More than a quarter of babies born in the United States in 2003 were delivered by Cesarean section (search), the highest rate on record, according to a government report released Tuesday.

Birth rates for teenagers continued their steady decline last year while increasing for women age 35 to 44, the report from the National Center for Health Statistics said. The agency is part of the Centers for Disease Control and Prevention.

Nearly 4.1 million births were recorded in the United States in 2003, a slight increase over 2002. Roughly 1.13 million, or 27.6 percent, were Cesarean deliveries. The rate is up by a third since 1996, said the report, which is a preliminary look at U.S. births last year.

A Cesarean section is major abdominal surgery with serious potential side effects. The report does not distinguish between those that were medically necessary and those that were elective.

The question of whether it should be performed when natural childbirth poses no threat to either mother or baby is controversial among obstetricians.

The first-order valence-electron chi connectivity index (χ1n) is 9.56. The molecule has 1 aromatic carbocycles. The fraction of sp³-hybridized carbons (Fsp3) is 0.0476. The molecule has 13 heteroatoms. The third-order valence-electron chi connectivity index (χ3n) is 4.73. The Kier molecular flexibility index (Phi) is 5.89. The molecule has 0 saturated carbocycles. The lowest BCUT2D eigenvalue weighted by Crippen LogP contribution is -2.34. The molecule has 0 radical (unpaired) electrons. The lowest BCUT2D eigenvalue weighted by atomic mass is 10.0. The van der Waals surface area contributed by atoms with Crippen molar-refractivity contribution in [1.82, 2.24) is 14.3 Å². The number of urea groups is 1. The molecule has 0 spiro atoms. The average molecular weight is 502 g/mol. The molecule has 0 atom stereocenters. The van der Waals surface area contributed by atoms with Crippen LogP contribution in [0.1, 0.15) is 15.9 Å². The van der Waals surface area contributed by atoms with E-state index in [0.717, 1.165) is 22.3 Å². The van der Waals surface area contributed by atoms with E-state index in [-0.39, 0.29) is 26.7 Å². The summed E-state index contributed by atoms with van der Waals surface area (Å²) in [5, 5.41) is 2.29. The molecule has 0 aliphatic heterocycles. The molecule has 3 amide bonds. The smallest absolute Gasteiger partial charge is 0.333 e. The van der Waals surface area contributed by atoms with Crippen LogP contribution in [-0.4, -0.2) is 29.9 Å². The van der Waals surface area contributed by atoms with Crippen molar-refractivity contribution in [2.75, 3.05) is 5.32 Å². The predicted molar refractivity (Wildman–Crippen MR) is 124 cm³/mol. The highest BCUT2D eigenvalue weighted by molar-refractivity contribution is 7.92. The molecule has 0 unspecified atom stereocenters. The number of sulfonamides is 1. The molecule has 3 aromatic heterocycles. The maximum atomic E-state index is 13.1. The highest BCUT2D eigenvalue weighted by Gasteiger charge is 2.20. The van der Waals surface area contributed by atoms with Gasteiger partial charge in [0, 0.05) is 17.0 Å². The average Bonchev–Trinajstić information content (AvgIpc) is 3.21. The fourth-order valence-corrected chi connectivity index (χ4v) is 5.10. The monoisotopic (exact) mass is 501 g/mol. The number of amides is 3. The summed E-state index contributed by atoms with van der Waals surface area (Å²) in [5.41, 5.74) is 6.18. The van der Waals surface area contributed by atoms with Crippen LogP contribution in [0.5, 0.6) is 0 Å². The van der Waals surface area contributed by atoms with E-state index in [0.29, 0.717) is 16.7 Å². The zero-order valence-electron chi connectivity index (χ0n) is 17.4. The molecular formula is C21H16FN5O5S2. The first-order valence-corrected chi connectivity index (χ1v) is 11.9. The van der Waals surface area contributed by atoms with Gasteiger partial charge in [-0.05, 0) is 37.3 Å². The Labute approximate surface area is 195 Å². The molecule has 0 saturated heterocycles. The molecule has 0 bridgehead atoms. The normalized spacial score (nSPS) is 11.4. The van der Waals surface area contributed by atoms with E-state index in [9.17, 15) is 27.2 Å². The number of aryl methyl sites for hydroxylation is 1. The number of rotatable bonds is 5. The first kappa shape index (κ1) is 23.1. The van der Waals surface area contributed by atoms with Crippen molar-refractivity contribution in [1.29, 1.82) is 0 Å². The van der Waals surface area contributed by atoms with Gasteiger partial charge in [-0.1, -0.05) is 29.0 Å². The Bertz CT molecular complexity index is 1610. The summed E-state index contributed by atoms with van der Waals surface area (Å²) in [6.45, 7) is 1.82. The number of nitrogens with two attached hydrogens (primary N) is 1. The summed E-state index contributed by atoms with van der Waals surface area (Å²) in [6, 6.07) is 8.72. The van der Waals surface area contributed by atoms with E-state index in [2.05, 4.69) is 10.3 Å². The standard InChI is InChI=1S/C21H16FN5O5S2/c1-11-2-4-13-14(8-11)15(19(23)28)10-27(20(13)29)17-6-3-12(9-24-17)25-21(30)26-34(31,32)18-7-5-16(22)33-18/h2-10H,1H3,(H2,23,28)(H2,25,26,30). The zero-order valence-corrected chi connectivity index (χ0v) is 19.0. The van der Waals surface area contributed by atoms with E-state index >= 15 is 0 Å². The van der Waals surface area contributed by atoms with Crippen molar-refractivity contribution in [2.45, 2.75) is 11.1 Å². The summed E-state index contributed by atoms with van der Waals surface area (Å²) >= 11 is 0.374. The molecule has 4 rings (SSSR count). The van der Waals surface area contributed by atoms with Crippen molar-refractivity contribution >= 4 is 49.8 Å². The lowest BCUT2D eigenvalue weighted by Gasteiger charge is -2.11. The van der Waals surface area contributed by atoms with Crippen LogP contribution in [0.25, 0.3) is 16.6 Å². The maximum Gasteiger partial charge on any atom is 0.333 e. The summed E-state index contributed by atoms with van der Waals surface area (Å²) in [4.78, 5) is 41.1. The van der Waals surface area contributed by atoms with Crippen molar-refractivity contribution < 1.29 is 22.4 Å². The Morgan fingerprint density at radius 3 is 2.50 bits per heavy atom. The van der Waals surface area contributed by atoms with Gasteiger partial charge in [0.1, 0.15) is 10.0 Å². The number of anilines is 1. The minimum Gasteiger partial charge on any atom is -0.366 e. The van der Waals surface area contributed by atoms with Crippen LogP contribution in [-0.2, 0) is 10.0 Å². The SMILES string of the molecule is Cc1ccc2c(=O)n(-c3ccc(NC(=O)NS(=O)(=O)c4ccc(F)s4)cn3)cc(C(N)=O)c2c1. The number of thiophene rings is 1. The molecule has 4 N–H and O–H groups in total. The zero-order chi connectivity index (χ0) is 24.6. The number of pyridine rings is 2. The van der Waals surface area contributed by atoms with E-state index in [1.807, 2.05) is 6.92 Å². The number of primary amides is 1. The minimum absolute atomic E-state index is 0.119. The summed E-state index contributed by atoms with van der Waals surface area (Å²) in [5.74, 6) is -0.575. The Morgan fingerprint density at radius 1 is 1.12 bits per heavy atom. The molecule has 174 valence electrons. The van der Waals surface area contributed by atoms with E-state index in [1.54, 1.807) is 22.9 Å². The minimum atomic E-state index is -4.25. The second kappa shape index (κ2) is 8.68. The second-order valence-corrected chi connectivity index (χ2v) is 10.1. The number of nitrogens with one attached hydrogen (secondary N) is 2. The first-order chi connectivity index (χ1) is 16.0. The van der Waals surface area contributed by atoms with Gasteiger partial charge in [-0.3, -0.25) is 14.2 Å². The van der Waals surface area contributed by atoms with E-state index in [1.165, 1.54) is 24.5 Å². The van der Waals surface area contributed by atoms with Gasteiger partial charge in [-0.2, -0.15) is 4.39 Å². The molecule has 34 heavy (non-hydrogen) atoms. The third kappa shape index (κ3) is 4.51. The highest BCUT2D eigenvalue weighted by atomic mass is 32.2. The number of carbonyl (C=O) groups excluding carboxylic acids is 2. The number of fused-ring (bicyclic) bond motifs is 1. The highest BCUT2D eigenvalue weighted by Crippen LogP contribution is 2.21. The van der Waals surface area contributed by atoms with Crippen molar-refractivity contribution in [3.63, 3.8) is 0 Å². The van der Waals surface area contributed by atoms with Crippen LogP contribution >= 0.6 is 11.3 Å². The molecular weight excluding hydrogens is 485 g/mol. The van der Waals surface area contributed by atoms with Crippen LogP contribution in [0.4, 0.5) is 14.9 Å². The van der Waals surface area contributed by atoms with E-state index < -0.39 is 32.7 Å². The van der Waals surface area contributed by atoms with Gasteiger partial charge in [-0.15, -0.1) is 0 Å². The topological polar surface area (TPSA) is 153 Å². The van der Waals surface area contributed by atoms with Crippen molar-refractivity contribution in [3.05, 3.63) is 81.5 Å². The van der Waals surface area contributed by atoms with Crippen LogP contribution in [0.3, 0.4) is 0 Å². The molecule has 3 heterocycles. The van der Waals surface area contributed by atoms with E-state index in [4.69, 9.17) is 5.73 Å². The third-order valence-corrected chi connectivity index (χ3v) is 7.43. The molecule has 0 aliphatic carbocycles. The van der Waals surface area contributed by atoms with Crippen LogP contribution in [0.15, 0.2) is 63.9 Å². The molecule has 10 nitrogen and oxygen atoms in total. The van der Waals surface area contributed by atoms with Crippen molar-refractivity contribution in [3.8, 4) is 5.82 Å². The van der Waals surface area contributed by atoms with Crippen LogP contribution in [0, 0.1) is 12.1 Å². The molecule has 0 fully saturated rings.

One unexplained trend in the annual report is the continued increase in the rate of premature and low birthweight babies even though the teen birth rate dropped, fewer women were smoking while pregnant, and more women were getting timely prenatal care.

The rate of babies born after less than 37 weeks of gestation rose slightly to 12.3 percent, the report said, and those weighing less than 5.5 pounds increased slightly to 7.9 percent last year.

Some of the rise in these early births can be tied to the increasing number of older mothers, who naturally and through fertility treatments are more likely to have twins and triplets. These babies are more likely to be born early and weigh less, said Joyce Martin, an epidemiologist and author of the report.

"But it's important to note that the increase in preterm and low birthweight is not restricted to older moms and for women just having singletons. So something else is going on here, too," Martin said.

Among other statistics in the report:

— Births to unmarried mothers rose slightly.

— Women of Hispanic origin had the highest birth rate, 22.9 per 1,000 people, compared to the overall rate of 14.1.

— Two teenage girls younger than 15 gave birth to at least their fourth child.

— There were 1,512 first-time mothers between the ages of 45 and 54.